Green Governmentality and Systems of Power

Green Governmentality emerged from Michel Foucault’s ideas of governmentality, the characteristic systems of power in modern neo liberal democracies. The area of study aims to understand how various state and non-state authorities promote and encourage specific systems of knowledge that foster particular practices within populations, resulting in an individual’s self-governance.

Green governmentality attempts to understand the environment as a site of power where meaning is constantly negotiated. Rutherford points to three key aspects of green governmentality: environmental discourse, technological rule, and environmental subjectivity.

Environmental discourse refers to the powers which construct reality. Rutherford describes how the understanding of climate change as a global issue was constructed intentionally, and power was given to certain bureaucracies authorized to speak in climate, such as the IPCC. These global bureaucracies obscure the scope of regional and local change.

Technological rule refers to the role of power in strategies to address climate impacts. These interventions feed into and support the discursive framing of problems. Modeling operates through lens of science to produce authoritative accounts of the state and ways to fix it, which benefit certain locals over others.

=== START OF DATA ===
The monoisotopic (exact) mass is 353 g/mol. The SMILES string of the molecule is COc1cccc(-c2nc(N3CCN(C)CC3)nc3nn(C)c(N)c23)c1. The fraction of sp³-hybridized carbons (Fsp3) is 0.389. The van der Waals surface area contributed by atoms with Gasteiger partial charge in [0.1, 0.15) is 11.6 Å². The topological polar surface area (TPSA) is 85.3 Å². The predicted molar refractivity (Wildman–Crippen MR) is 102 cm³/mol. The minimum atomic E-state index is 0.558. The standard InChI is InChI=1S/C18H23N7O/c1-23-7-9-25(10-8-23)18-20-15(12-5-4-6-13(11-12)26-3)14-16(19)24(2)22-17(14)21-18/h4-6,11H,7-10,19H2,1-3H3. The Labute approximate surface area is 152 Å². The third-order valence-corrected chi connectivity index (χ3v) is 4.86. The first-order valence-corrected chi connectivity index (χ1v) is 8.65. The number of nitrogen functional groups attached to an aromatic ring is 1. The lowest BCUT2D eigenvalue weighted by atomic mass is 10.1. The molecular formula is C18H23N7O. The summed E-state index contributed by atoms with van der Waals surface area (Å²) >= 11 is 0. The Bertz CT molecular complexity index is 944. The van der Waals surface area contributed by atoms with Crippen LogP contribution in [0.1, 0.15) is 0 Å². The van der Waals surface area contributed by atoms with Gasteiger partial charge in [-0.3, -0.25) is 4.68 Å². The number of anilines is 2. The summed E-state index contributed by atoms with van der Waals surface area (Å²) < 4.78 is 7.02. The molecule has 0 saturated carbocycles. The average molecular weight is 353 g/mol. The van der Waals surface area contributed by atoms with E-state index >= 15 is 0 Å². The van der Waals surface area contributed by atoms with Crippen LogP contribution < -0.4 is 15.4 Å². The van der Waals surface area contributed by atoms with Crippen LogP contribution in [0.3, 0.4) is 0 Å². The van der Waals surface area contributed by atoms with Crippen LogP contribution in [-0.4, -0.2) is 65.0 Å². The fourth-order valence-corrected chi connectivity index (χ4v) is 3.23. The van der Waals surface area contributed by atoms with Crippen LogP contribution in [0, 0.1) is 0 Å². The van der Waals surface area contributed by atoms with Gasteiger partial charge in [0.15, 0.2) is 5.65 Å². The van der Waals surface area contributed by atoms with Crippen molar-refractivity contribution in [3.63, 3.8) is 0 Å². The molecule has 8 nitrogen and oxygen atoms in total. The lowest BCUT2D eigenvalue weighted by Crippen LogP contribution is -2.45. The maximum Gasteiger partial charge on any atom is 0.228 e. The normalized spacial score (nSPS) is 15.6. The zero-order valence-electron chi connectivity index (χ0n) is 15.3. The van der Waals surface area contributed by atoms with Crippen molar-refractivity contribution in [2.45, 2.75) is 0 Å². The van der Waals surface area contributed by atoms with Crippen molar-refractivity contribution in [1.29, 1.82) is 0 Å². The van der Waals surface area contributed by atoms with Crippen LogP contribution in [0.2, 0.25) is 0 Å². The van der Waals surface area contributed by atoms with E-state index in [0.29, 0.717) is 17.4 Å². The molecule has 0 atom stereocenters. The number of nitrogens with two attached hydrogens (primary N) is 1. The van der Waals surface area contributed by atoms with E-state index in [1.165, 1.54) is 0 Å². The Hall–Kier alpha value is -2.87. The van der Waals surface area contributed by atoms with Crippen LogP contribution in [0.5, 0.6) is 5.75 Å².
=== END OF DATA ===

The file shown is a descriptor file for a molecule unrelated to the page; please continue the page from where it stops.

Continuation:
Lastly, environmental subjectivity refers to governance of the self. Green governmentality governs at a distance, encouraging people to make choices for themselves, that in turn, favor the interests of the state. A major facet of this relates to individual action and identity- it allow the question, “what will you do for the climate?” to not only be asked, but to shape identity. Individuals come to understand themselves in relation to their way of living, striving for a more ‘correct’ way to exist.

I can’t offer much of a critique as this idea of new to me, though I am surprised I did not come across these theories earlier, as my thesis tackles power dynamics, creation of liberal democratic economies, and the role of individuals in supporting transformation to a new economic system. I am curious to read more perspectives on green governmentality to determine how accurate Rutherfords three key concepts are. It appears that Foucault’s concept of governmentality may also lend itself to notions of utopia and possibilities of change- who has power to make change. Concepts of self governance are also very relevant to benefit corporations and consumers of ethical products.

Stephanie Rutherford discusses Green Governmentality in Companion to Environmental Studies (p. 208).

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